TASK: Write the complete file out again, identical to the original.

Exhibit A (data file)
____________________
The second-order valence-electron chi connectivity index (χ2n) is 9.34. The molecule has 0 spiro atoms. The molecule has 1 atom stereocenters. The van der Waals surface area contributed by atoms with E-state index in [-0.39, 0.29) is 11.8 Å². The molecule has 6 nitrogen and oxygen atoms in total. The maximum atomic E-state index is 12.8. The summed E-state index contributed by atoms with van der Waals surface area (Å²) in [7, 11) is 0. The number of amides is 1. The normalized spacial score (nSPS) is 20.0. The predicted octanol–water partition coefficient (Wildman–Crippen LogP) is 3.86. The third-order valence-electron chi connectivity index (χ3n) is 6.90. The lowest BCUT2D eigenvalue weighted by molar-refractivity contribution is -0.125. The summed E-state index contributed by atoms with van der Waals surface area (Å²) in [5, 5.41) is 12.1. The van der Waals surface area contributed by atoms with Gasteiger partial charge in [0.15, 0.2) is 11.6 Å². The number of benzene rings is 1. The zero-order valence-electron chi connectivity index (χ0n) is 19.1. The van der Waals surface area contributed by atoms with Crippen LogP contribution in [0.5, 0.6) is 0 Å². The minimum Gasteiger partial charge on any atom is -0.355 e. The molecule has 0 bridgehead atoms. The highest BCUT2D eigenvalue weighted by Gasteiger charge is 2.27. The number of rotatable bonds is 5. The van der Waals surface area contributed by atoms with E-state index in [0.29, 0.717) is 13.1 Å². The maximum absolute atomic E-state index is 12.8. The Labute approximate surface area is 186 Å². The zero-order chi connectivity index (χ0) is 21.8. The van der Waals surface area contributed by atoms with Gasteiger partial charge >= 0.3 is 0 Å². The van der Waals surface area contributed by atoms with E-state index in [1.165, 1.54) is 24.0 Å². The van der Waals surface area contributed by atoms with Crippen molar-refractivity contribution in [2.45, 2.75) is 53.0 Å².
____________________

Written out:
The second-order valence-electron chi connectivity index (χ2n) is 9.34. The molecule has 0 spiro atoms. The molecule has 1 atom stereocenters. The van der Waals surface area contributed by atoms with E-state index in [-0.39, 0.29) is 11.8 Å². The molecule has 6 nitrogen and oxygen atoms in total. The maximum atomic E-state index is 12.8. The summed E-state index contributed by atoms with van der Waals surface area (Å²) in [7, 11) is 0. The number of amides is 1. The normalized spacial score (nSPS) is 20.0. The predicted octanol–water partition coefficient (Wildman–Crippen LogP) is 3.86. The third-order valence-electron chi connectivity index (χ3n) is 6.90. The lowest BCUT2D eigenvalue weighted by molar-refractivity contribution is -0.125. The summed E-state index contributed by atoms with van der Waals surface area (Å²) in [5, 5.41) is 12.1. The van der Waals surface area contributed by atoms with Gasteiger partial charge in [0.15, 0.2) is 11.6 Å². The number of benzene rings is 1. The zero-order valence-electron chi connectivity index (χ0n) is 19.1. The van der Waals surface area contributed by atoms with Crippen LogP contribution in [0.5, 0.6) is 0 Å². The minimum Gasteiger partial charge on any atom is -0.355 e. The molecule has 0 bridgehead atoms. The highest BCUT2D eigenvalue weighted by Gasteiger charge is 2.27. The number of rotatable bonds is 5. The van der Waals surface area contributed by atoms with E-state index in [0.29, 0.717) is 13.1 Å². The maximum absolute atomic E-state index is 12.8. The Labute approximate surface area is 186 Å². The zero-order chi connectivity index (χ0) is 21.8. The van der Waals surface area contributed by atoms with Gasteiger partial charge >= 0.3 is 0 Å². The van der Waals surface area contributed by atoms with E-state index in [1.165, 1.54) is 24.0 Å². The van der Waals surface area contributed by atoms with Crippen molar-refractivity contribution in [2.45, 2.75) is 53.0 Å².